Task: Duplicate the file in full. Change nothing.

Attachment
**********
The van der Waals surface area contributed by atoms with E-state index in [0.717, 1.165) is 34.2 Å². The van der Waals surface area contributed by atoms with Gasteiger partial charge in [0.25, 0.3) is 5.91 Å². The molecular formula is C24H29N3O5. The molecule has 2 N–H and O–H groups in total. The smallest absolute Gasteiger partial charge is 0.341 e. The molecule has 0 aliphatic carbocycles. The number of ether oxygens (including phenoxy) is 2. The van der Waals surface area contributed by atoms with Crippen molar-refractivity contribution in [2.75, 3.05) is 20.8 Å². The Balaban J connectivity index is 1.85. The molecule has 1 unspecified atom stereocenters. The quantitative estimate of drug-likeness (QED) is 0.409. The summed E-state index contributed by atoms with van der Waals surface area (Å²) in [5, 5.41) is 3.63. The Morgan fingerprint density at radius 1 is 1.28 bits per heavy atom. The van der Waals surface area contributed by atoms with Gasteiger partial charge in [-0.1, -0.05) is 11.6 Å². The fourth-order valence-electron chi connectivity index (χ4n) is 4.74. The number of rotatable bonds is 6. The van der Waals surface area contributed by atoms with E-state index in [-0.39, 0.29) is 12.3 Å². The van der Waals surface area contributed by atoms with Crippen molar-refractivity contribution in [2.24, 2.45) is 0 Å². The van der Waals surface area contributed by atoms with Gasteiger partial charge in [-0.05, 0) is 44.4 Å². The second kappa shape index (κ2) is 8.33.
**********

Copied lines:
The van der Waals surface area contributed by atoms with E-state index in [0.717, 1.165) is 34.2 Å². The van der Waals surface area contributed by atoms with Gasteiger partial charge in [0.25, 0.3) is 5.91 Å². The molecular formula is C24H29N3O5. The molecule has 2 N–H and O–H groups in total. The smallest absolute Gasteiger partial charge is 0.341 e. The molecule has 0 aliphatic carbocycles. The number of ether oxygens (including phenoxy) is 2. The van der Waals surface area contributed by atoms with Crippen molar-refractivity contribution in [2.75, 3.05) is 20.8 Å². The Balaban J connectivity index is 1.85. The molecule has 1 unspecified atom stereocenters. The quantitative estimate of drug-likeness (QED) is 0.409. The summed E-state index contributed by atoms with van der Waals surface area (Å²) in [5, 5.41) is 3.63. The Morgan fingerprint density at radius 1 is 1.28 bits per heavy atom. The van der Waals surface area contributed by atoms with Gasteiger partial charge in [-0.1, -0.05) is 11.6 Å². The fourth-order valence-electron chi connectivity index (χ4n) is 4.74. The number of rotatable bonds is 6. The van der Waals surface area contributed by atoms with E-state index in [-0.39, 0.29) is 12.3 Å². The van der Waals surface area contributed by atoms with Crippen molar-refractivity contribution in [2.24, 2.45) is 0 Å². The van der Waals surface area contributed by atoms with Gasteiger partial charge in [-0.05, 0) is 44.4 Å². The second kappa shape index (κ2) is 8.33.